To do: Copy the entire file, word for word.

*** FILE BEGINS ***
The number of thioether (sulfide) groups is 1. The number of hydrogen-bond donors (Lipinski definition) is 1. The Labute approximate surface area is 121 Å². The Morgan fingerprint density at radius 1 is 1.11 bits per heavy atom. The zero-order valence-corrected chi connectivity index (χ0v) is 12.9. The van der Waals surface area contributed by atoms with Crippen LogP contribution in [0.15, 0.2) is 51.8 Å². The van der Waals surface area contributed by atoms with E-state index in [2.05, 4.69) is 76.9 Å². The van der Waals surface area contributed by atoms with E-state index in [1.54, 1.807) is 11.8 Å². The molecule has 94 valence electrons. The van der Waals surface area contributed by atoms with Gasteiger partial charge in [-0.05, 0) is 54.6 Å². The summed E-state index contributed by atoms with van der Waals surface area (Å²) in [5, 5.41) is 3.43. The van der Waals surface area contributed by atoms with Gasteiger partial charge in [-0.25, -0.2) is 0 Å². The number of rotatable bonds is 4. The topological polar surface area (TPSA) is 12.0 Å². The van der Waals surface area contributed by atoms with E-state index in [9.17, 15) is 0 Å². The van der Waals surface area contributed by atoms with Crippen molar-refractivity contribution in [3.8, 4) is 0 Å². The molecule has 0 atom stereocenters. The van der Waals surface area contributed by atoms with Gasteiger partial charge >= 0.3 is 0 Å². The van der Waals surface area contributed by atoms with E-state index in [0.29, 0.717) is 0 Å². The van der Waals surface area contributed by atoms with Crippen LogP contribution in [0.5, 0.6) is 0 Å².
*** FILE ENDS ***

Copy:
The number of thioether (sulfide) groups is 1. The number of hydrogen-bond donors (Lipinski definition) is 1. The Labute approximate surface area is 121 Å². The Morgan fingerprint density at radius 1 is 1.11 bits per heavy atom. The zero-order valence-corrected chi connectivity index (χ0v) is 12.9. The van der Waals surface area contributed by atoms with Crippen LogP contribution in [0.15, 0.2) is 51.8 Å². The van der Waals surface area contributed by atoms with E-state index in [2.05, 4.69) is 76.9 Å². The van der Waals surface area contributed by atoms with E-state index in [1.54, 1.807) is 11.8 Å². The molecule has 94 valence electrons. The van der Waals surface area contributed by atoms with Gasteiger partial charge in [-0.05, 0) is 54.6 Å². The summed E-state index contributed by atoms with van der Waals surface area (Å²) in [5, 5.41) is 3.43. The van der Waals surface area contributed by atoms with Gasteiger partial charge in [-0.25, -0.2) is 0 Å². The number of rotatable bonds is 4. The topological polar surface area (TPSA) is 12.0 Å². The van der Waals surface area contributed by atoms with E-state index in [9.17, 15) is 0 Å². The van der Waals surface area contributed by atoms with Crippen molar-refractivity contribution in [3.8, 4) is 0 Å². The molecule has 0 atom stereocenters. The van der Waals surface area contributed by atoms with Gasteiger partial charge >= 0.3 is 0 Å². The van der Waals surface area contributed by atoms with E-state index in [0.29, 0.717) is 0 Å². The van der Waals surface area contributed by atoms with Crippen LogP contribution in [0.5, 0.6) is 0 Å².